Authored by Cormac Hogan, Senior Staff Engineer, Storage Product Marketing

PHOTON_square140As many regular reader will be aware, I’ve been spending a lot of time recently on VMware’s Cloud Native App solutions. This is due to an internal program available to VMware employees called a Take-3. A Take-3 is where employees can take 3 months out of their current role and try a new challenge in another part of the company. Once we launched VSAN 6.2 earlier this year, I thought this would be an opportune time to try something different. Thanks to the support from the management teams in both my Storage and Availability BU (SABU) and the Cloud Native Apps BU (CNABU),  I started my Take-3 at the beginning of May. This is when my CNA articles on VIC (vSphere Integrated Containers) and Photon Controller first started to appear. Only recently I was asked an interesting question – when would I use VIC and when would I use Photon Controller? That is a good question, as both products enable customer to use containers on VMware products and solutions. So let me see if I can provide some guidance, as I asked the same question from some of the guiding lights in the CNABU.

When to use VIC?

Lets talk about VIC first, and why customer might like to deploy container workloads on VIC rather than something like “container in a VM”. Just to recap, VIC allows customers to run “container as a VM” in the vSphere infrastructure, rather than “container in a VM”. It can be deployed directly to a standalone ESXi host, or it can be deployed to vCenter Server. This has some advantages over the “container in a VM” approach.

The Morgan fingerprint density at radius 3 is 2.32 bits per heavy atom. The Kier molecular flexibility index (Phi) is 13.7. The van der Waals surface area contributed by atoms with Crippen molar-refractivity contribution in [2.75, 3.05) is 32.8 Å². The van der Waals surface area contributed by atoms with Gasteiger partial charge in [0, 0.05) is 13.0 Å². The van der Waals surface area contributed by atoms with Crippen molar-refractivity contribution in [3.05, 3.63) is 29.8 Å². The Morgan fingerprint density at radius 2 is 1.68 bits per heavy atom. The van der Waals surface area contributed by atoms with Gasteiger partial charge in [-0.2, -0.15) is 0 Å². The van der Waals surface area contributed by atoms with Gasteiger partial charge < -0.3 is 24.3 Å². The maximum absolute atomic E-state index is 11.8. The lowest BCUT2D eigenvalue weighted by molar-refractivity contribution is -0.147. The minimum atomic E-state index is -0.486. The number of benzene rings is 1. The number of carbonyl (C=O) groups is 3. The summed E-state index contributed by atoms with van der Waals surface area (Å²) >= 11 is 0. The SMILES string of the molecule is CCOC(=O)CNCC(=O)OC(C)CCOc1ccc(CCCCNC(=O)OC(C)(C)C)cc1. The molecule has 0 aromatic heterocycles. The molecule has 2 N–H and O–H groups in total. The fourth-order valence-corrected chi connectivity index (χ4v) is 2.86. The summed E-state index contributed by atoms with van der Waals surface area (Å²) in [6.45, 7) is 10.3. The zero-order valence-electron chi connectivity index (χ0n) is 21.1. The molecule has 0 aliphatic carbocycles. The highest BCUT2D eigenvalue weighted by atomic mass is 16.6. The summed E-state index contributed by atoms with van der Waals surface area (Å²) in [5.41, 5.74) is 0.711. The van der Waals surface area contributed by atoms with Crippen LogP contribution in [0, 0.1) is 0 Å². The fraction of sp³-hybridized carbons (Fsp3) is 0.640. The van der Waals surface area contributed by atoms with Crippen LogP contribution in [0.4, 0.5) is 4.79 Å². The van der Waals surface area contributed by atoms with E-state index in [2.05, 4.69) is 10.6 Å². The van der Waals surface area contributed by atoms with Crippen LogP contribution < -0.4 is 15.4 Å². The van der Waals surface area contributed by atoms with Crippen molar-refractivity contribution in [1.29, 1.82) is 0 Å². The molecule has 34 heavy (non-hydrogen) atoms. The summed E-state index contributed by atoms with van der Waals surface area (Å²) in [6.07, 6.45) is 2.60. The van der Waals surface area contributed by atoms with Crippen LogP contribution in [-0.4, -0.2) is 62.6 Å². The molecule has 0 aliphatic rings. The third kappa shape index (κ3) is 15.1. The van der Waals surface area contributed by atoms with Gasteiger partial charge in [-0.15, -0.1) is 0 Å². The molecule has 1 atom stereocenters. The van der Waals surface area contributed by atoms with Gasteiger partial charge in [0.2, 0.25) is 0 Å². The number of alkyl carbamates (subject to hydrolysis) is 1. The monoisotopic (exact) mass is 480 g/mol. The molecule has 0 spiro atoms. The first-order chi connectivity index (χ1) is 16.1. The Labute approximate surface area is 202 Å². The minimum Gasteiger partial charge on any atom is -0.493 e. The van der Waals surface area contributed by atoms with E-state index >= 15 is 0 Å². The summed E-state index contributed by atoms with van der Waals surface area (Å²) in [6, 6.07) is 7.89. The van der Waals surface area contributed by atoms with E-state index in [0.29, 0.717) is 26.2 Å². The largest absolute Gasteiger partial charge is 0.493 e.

Reason 1 – Efficiency

Consider an example where you have a VM which runs a docker daemon and launches lots of containers. Customers will now connect to these containers via docker client. Assume that over a period of time, this VM uses up a significant mount (if not all) of its memory for containers and eventually these containers are shutdown. This does not allow the memory consumed by the VM on behalf of the containers go back into a shared pool of memory (on the hypervisor where the VM is run) for other uses. With VIC, since we are deploying containers as VMs and using ESXi/hypervisor memory resource management, we do not have this issue. To think of this another way:- containers are potentially short-lived, whereas the “container host” is long-lived, and as such can end up making very inefficient use of system resources from the perspective of the global pool.